New Federal Reg Could Restrict Birth Control & Abortion Rights
Posted Aug 8, 2008 11:19 AM CDT
By Martha Neil
Traditionally, a human embryo has been defined as a fertilized egg that has latched onto the uterine wall. But a draft regulation by the U.S. Department of Health and Human Services seeks to expand that definition to include fertilized eggs before they become embedded in the uterus.
Under that definition, millions of women could be considered to be having abortions if they use intrauterine devices and birth-control pills for contraception, reports Bloomberg columnist Ann Woolner in an opinion piece.
The new rule, which is billed as an effort to protect health care workers from participating in birth-control and abortion procedures to which they have personal moral or religious objections, could have "profound" effects on the availability of contraception and abortion to those who need it. It could prevent, for example, rape victims from getting emergency contraception even in states with laws that require it to be made available to them, Woolner says.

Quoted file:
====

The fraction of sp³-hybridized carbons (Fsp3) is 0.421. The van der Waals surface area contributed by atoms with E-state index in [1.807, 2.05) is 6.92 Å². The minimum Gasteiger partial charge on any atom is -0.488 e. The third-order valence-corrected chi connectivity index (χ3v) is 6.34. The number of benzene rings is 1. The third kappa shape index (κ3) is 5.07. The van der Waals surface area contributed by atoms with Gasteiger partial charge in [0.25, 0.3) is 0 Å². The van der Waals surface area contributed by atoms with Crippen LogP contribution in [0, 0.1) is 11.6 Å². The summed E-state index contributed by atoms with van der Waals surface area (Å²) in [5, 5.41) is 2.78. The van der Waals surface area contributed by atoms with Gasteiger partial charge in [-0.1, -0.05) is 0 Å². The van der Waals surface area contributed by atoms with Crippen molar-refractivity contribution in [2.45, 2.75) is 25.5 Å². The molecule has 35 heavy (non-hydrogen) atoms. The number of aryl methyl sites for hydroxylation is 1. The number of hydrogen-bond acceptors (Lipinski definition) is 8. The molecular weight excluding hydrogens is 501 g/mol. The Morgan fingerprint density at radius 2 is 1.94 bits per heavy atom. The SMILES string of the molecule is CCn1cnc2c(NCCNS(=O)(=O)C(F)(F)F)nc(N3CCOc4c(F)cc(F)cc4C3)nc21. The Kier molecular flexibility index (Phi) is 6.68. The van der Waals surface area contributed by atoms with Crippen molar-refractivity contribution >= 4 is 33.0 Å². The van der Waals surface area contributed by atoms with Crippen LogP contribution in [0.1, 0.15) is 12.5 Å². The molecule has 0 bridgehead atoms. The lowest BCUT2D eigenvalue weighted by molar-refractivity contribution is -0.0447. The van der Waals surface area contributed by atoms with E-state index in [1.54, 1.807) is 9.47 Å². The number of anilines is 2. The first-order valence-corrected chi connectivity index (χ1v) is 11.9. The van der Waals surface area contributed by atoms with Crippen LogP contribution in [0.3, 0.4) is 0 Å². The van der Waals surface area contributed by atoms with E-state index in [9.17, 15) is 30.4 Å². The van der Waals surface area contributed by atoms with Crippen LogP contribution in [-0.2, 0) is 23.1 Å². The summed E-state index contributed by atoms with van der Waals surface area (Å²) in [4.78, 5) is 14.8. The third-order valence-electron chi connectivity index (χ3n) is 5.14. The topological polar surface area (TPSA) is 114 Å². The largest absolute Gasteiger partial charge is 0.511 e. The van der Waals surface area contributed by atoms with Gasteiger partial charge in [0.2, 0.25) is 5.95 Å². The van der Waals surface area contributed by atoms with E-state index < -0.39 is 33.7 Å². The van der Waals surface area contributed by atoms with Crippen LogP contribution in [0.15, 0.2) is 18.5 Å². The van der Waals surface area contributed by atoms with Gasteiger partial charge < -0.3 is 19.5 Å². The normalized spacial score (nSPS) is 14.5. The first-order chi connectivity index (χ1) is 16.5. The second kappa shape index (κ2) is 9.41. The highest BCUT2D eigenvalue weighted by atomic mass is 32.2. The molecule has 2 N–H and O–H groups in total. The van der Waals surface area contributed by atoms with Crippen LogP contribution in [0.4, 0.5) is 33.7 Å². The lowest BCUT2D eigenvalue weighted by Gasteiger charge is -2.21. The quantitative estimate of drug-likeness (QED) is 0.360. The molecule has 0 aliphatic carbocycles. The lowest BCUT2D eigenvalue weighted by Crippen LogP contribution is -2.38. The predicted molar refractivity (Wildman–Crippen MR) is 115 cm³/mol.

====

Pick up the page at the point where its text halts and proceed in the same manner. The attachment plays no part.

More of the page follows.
"The draft says without irony that its aim is to keep federal funds from paying for 'morally coercive or discriminatory practices,' " she writes. "And yet, the rule would let health professionals morally coerce patients who don't share their religious beliefs."
ABAJournal.com: "Proposed Reg Allows Health Workers to Opt Out of Birth Control, Abortions"